But attorney Gadeir Abbas of the Council on American-Islamic Relations Defense Fund, told Capitol Media Services that the requirement is clearly spelled out in the contract that Bazian was asked — and refused — to sign.
Now CAIR is asking U.S. District Court Judge John Tuchi to issue an injunction to block ASU from enforcing the provision ahead of Bazian’s scheduled April 4 appearance.
More significant, the lawsuit ultimately wants Tuchi to void enforcement of the law at all levels.
The new lawsuit is the second legal challenge to the statute.
Attorneys from the American Civil Liberties Union filed suit last year after Flagstaff attorney Mik Jordahl was told he needed to sign a similar form forswearing any boycott of Israel as a condition of maintaining his contract to do legal work for the Coconino County Jail District. Jordahl, who is admittedly a supporter of the BDS movement, said he should not be forced to choose between his First Amendment right of protest and his ability to perform services for government agencies.
That is also the basis for the new lawsuit.
“Boycott activity is a hallowed tradition in America,” Abbas said, citing the Boston Tea Party, the Montgomery bus boycott of the civil rights movement, and the boycott against companies doing business in South Africa before it abandoned its policy of apartheid. “It’s a very strongly protected constitutional activity.”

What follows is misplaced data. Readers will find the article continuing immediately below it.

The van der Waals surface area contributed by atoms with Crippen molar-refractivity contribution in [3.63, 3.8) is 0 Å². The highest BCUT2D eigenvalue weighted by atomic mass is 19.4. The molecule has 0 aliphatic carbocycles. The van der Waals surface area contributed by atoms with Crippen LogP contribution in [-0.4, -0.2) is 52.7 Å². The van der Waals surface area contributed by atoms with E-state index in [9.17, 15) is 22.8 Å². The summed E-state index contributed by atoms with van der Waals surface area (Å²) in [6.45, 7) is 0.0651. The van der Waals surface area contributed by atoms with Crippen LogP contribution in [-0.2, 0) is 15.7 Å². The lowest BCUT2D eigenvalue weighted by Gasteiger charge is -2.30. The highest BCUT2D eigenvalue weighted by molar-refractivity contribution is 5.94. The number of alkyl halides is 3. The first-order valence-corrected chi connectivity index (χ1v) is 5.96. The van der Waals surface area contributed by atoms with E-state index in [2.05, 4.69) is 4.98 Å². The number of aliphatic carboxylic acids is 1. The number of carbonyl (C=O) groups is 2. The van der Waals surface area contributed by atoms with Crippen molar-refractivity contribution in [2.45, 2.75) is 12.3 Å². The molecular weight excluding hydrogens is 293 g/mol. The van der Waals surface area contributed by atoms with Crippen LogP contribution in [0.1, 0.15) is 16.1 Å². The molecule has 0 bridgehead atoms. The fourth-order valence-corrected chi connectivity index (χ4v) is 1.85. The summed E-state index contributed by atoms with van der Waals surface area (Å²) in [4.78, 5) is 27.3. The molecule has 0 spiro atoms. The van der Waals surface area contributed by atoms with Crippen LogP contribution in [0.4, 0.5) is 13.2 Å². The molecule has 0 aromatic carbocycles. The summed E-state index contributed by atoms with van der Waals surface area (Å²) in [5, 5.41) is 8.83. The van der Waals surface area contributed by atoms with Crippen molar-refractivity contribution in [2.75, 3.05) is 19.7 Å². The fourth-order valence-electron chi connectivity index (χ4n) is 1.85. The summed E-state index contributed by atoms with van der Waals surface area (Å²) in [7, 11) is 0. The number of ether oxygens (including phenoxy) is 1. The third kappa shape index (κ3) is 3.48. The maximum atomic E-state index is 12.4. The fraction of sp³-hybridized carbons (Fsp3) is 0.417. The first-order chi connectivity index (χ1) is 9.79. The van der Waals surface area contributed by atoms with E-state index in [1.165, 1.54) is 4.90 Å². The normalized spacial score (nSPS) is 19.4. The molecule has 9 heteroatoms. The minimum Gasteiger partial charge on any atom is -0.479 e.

There’s also a political issue here.
The 2016 law and subsequent events come against a backdrop of the question of the Israeli settlements in what the Palestinians called the “Occupied Palestinian Territories.” Some elements of the Israeli community refer to that same area as Judea and Samaria, the Old Testament names for what is now the West Bank, in an effort to show a biblical claim to the area.
Bazian, a lecturer and adjunct professor at the University of California Berkeley, chairs American Muslims for Palestine. He also is a cofounder of Students for Justice in Palestine and, according to the lawsuit, a leader in the BDS movement in the United States.
Abbas said that the Legislature, in deciding to adopt the 2016 law “chose to categorically take Israel’s side in this international conflict.”
Hovell said ASU does include the requirement that those who contract with the university that they agree not to engage in a boycott of Israel. But he said this contract was with a student group.
“Student groups are not public entities,” he said.
“It was a simple mistake that the ASU form containing the certification was used,” Hovell said. “The certification was not needed.”
Abbas said CAIR will continue to pursue the litigation and seek a court order affirming Bazian’s right to speak on campus despite his refusal to sign the contract that was sent to him.